NPR logo Hunting Ways To Keep Synthetic Estrogens Out Of Rivers And Seas

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Hunting Ways To Keep Synthetic Estrogens Out Of Rivers And Seas

Removing micropollutants from wastewater isn't cheap or easy. iStockphoto hide caption

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Removing micropollutants from wastewater isn't cheap or easy.


Millions of women around the world take synthetic hormones via birth control pills or hormone replacement therapies. Not all of the estrogen-like compounds from these and other treatments are used by the body — small amounts are excreted and end up in municipal wastewater. And there's been no good way to completely remove these hormones before they head to rivers and seas.

But a team of scientists in the U.S. and Britain now think they may have hit upon a solution based on the combination of a common household chemical — hydrogen peroxide — with a special ingredient to make it work faster.

Once wastewater is released into the environment, these synthetic hormones can have negative effects on wildlife. Synthetic estrogen is a type of endocrine disruptor, a chemical that affects the endocrine system either by acting like a hormone or by blocking the action of natural hormones. It has caused some species of male fish to become feminized, even causing them to produce eggs in their testes.

One possibility researchers have explored for neutralizing these estrogens before they escape into the environment is based on activated carbon, which works a lot like a water filter you might use at home: The carbon sucks up pollutants and allows pure water to pass through.

Some other scientists see ozone as a better option for treating wastewater. This gas is efficient for filtering water, and works by giving up one of its three oxygen atoms to bind with contaminants. Using ozone can, however, create toxic byproducts like bromate, which the World Health Organization labels a possible carcinogen. Treating water in this way would require an extra step to remove those byproducts.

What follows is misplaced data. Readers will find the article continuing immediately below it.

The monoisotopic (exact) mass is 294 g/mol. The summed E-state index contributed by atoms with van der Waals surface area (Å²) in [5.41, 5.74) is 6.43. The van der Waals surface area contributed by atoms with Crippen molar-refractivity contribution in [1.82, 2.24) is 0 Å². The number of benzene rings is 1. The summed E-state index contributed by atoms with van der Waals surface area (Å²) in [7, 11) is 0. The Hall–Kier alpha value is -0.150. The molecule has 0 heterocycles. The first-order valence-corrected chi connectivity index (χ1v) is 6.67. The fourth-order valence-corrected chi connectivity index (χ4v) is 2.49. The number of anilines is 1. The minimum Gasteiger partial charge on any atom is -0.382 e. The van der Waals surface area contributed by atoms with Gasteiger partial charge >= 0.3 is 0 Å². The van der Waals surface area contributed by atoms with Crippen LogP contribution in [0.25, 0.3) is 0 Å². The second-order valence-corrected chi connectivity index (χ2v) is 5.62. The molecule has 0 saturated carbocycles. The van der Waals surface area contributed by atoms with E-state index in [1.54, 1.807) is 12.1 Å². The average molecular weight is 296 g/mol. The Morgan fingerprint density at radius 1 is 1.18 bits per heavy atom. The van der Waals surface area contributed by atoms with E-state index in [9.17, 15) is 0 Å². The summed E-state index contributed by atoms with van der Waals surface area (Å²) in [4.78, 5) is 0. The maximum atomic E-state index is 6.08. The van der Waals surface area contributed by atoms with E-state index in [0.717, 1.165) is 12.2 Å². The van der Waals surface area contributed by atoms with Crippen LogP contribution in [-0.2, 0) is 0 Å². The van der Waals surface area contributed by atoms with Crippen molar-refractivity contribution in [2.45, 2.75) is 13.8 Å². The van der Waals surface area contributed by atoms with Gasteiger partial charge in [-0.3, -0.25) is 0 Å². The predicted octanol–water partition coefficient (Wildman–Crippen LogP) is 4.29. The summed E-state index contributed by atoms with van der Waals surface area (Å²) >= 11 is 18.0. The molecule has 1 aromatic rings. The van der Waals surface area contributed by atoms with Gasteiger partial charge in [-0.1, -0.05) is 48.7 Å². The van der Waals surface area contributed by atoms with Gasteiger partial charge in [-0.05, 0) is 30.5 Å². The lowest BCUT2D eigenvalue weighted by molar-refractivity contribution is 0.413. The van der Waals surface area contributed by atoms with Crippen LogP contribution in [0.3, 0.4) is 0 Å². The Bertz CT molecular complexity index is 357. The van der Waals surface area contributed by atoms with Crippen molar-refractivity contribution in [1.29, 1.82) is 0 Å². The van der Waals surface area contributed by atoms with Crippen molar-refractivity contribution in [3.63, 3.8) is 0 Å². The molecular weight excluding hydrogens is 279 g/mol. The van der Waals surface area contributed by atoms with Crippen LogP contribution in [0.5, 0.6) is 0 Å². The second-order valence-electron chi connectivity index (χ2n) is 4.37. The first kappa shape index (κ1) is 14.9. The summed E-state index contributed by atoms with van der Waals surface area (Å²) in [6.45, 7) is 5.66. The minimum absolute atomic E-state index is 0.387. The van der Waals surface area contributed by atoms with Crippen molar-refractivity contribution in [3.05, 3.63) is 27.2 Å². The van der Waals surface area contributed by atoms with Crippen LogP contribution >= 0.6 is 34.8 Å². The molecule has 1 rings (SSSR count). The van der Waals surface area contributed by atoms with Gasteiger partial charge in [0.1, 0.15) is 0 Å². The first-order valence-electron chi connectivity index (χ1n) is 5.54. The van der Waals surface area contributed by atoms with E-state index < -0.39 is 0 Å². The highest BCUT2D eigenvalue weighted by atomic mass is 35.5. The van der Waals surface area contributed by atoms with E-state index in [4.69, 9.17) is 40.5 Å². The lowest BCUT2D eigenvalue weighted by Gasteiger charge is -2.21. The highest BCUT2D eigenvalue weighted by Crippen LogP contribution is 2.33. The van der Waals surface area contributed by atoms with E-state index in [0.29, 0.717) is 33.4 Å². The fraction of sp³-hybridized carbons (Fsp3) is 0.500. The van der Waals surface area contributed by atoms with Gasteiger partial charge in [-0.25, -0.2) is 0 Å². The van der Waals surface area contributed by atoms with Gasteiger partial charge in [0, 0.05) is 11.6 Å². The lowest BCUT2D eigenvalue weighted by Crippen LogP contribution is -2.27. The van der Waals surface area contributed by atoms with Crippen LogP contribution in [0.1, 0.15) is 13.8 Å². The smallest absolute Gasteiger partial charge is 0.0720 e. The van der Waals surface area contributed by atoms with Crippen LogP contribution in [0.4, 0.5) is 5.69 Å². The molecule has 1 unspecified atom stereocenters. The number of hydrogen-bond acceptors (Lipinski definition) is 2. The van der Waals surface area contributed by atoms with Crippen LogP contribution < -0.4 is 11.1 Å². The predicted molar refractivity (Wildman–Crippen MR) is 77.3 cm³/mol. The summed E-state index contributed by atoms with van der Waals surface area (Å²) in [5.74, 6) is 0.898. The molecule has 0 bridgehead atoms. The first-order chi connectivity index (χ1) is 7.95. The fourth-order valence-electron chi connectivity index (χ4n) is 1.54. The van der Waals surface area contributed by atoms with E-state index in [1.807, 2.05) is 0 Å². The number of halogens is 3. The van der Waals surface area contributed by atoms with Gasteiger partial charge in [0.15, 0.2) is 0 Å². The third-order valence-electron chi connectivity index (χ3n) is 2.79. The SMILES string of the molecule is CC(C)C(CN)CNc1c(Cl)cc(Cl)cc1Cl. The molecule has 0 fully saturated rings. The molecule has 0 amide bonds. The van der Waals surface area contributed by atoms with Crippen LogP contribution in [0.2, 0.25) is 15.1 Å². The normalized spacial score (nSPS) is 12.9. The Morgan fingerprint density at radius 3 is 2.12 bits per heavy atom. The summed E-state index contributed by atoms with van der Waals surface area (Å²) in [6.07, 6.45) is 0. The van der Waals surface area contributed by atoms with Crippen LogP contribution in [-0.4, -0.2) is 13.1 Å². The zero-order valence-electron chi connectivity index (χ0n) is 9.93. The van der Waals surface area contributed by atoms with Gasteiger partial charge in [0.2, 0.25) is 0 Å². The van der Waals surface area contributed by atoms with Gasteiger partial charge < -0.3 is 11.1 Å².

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Demonstrations have shown both ozone and activated carbon treatments to be viable, but implementing them full-scale at wastewater treatment plants is complicated.

In Switzerland, recent regulations aim to reduce micropollutants in waterways, and the country has already begun upgrading its water treatment plants to use ozone or activated carbon. Swiss scientists have estimated that water treatment costs will increase by 10 to 20 percent for systems serving populations of more than 80,000 people, and will increase by 20 to 50 percent for systems serving between 8,000 and 80,000 people. Energy consumption, they say, will also increase.

Peroxide-based water treatment might be a way around the obstacles of the other approaches, say researchers from Carnegie Mellon University in Pittsburgh and Brunel University in London. They've collaborated to test a small version of such a system in the lab, and published their promising findings earlier this month in the journal Scientific Reports.

When the scientists combined a concentrated version of hydrogen peroxide with specially-created catalysts — small molecules that act like enzymes to speed up a chemical reaction — the mixture was able to break down synthetic estrogen in laboratory water, synthetic urine and small amounts of real wastewater. What's more, feminized male fish put in the treated water began to make less vitellogenin, a protein normally made by female fish.

Terrence Collins, the chemist at Carnegie Mellon who led the effort, thinks the peroxide-based treatment method could eventually trump both activated carbon and ozone treatments.

"We're coming in with a strong-looking alternative," he says. "It's more effective and cheaper." He hopes to team up with Swiss scientists to continue evaluating the safety and efficiency of his group's method, which so far has only been tested in the lab.

"I think this study is very interesting," says Urs von Gunten, who runs the Laboratory for Water Quality and Treatment at the École polytechnique fédérale de Lausanne in Switzerland, and was not involved in the study. "However, a lot more information is needed to use [the catalyst] in full-scale applications," he tells Shots in an email. The main problem, von Gunten says, is the large amount of peroxide required, which would then need to be removed.

Getting rid of synthetic estrogen in wastewater is the easy part, von Gunten says.

"If one does a similar experiment with ozone, the loss of the estrogenicity takes a fraction of a second and not minutes to hours." What's needed, he says, are further experiments to show that the catalyst/peroxide treatment can eliminate compounds that are even harder to remove — and remove them from real wastewater.

Collins says his group is in the process of testing the byproducts of this proposed water treatment. He thinks the team's efforts will pay off.

"I feel very confident," he says, "that we can make a major impact on water treatment."